The date of birth of the first electric phone is widely considered to be February 14, 1876. That same day, his invention, a talking phone (an apparatus for transmitting sound over a distance by means of electric current) was registered in the Western Union Washington bureau by Alexander Graham Bell, a Scottish-born American scientist. Two hours later a patent for an 'Apparatus for transmitting and receiving vocal sounds telegraphically' was filed by I. Gray from Chicago. Later he would repeatedly legally contest Bell for recognition as the inventor of the telephone.
March 7, 1876 Alexander Graham Bell finally received his long-awaited patent. Surprisingly, the scientist made his discovery almost by accident: he was trying to invent, not a phone, but the 'harmonic telegraph' capable of transmitting several telegrams on the same wire as the telegraph lines at that time were overloaded.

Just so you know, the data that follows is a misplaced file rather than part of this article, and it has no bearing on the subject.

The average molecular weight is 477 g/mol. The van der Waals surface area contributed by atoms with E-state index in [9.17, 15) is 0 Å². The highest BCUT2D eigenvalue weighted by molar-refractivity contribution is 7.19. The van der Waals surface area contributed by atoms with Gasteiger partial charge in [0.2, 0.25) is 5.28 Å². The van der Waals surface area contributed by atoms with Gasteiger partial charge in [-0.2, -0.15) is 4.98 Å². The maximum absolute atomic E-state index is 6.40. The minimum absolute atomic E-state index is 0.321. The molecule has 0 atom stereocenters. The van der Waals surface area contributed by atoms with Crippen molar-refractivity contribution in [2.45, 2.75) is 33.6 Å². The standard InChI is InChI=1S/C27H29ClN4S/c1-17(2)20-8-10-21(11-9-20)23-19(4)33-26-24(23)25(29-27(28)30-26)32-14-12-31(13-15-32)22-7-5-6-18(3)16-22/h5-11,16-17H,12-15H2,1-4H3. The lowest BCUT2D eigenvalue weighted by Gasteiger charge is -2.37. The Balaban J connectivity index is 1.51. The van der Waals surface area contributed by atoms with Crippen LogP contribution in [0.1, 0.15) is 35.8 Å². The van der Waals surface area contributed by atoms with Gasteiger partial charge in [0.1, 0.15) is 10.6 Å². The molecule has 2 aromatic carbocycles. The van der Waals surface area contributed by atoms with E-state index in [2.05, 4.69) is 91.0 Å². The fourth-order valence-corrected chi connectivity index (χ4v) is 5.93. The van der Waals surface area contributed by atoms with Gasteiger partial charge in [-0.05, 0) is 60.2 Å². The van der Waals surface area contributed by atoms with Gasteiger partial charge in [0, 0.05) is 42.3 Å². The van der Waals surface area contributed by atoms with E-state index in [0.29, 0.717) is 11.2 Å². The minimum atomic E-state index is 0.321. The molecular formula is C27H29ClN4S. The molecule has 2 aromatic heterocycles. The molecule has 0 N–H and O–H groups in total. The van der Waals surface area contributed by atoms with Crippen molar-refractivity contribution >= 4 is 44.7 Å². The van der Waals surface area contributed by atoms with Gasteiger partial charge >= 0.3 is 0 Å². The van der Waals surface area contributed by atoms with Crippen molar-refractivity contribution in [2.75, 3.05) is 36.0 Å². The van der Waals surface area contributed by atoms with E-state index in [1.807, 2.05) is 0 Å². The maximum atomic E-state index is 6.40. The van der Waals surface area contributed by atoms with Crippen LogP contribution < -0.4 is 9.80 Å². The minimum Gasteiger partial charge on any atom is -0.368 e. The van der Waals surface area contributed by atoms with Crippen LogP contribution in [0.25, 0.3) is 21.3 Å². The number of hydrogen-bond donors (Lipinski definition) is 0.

Bell's handset served alternately for transmitting and receiving speech. Initially the A. Bell phone had no ringer, it being invented in 1878 by Bell's assistant T. Watson. Calling was made through a handset using a whistle. The telephone transmitted sound over short distances (only 500 meters) but the improvement of the invention allowed manufacurers to expand production and to produce better phones already.
Alexander Graham Bell first demonstrated his phone on June 25, 1876 at the first World Electrotechnical Exhibition in Philadelphia. It was then that the triumphant global march of this wonderful invention started.
In the beginning, however, telephone devices were far from perfect. Moreover, they were not suitable for everyday use because they required constant adjustment.